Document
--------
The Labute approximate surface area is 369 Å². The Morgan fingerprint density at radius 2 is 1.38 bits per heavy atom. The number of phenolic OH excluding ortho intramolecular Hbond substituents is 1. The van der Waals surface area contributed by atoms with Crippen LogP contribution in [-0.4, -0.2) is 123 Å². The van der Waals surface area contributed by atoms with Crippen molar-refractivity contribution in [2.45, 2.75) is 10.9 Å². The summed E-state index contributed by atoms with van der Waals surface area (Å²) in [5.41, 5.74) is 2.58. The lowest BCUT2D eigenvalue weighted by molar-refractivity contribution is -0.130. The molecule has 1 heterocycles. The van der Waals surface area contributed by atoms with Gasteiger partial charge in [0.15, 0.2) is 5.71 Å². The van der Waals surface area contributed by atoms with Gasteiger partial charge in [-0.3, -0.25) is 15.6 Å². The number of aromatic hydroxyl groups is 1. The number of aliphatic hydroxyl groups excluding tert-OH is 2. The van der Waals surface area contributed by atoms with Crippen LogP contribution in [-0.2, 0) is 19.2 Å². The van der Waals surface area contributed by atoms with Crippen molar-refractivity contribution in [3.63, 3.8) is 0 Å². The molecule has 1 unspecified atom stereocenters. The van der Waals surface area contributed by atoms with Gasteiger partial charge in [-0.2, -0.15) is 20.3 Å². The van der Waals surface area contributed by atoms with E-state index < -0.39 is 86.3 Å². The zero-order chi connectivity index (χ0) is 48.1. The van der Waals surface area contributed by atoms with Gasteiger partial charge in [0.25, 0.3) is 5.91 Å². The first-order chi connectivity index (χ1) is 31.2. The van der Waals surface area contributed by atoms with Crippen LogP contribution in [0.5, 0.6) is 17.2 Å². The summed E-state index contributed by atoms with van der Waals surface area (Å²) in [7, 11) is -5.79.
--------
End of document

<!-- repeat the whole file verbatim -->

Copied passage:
The Labute approximate surface area is 369 Å². The Morgan fingerprint density at radius 2 is 1.38 bits per heavy atom. The number of phenolic OH excluding ortho intramolecular Hbond substituents is 1. The van der Waals surface area contributed by atoms with Crippen LogP contribution in [-0.4, -0.2) is 123 Å². The van der Waals surface area contributed by atoms with Crippen molar-refractivity contribution in [2.45, 2.75) is 10.9 Å². The summed E-state index contributed by atoms with van der Waals surface area (Å²) in [5.41, 5.74) is 2.58. The lowest BCUT2D eigenvalue weighted by molar-refractivity contribution is -0.130. The molecule has 1 heterocycles. The van der Waals surface area contributed by atoms with Gasteiger partial charge in [0.15, 0.2) is 5.71 Å². The van der Waals surface area contributed by atoms with Gasteiger partial charge in [-0.3, -0.25) is 15.6 Å². The number of aromatic hydroxyl groups is 1. The number of aliphatic hydroxyl groups excluding tert-OH is 2. The van der Waals surface area contributed by atoms with Crippen LogP contribution in [-0.2, 0) is 19.2 Å². The van der Waals surface area contributed by atoms with Crippen molar-refractivity contribution in [3.63, 3.8) is 0 Å². The molecule has 1 unspecified atom stereocenters. The van der Waals surface area contributed by atoms with Gasteiger partial charge in [-0.2, -0.15) is 20.3 Å². The van der Waals surface area contributed by atoms with E-state index < -0.39 is 86.3 Å². The zero-order chi connectivity index (χ0) is 48.1. The van der Waals surface area contributed by atoms with Gasteiger partial charge in [0.25, 0.3) is 5.91 Å². The first-order chi connectivity index (χ1) is 31.2. The van der Waals surface area contributed by atoms with Crippen LogP contribution in [0.5, 0.6) is 17.2 Å². The summed E-state index contributed by atoms with van der Waals surface area (Å²) in [7, 11) is -5.79.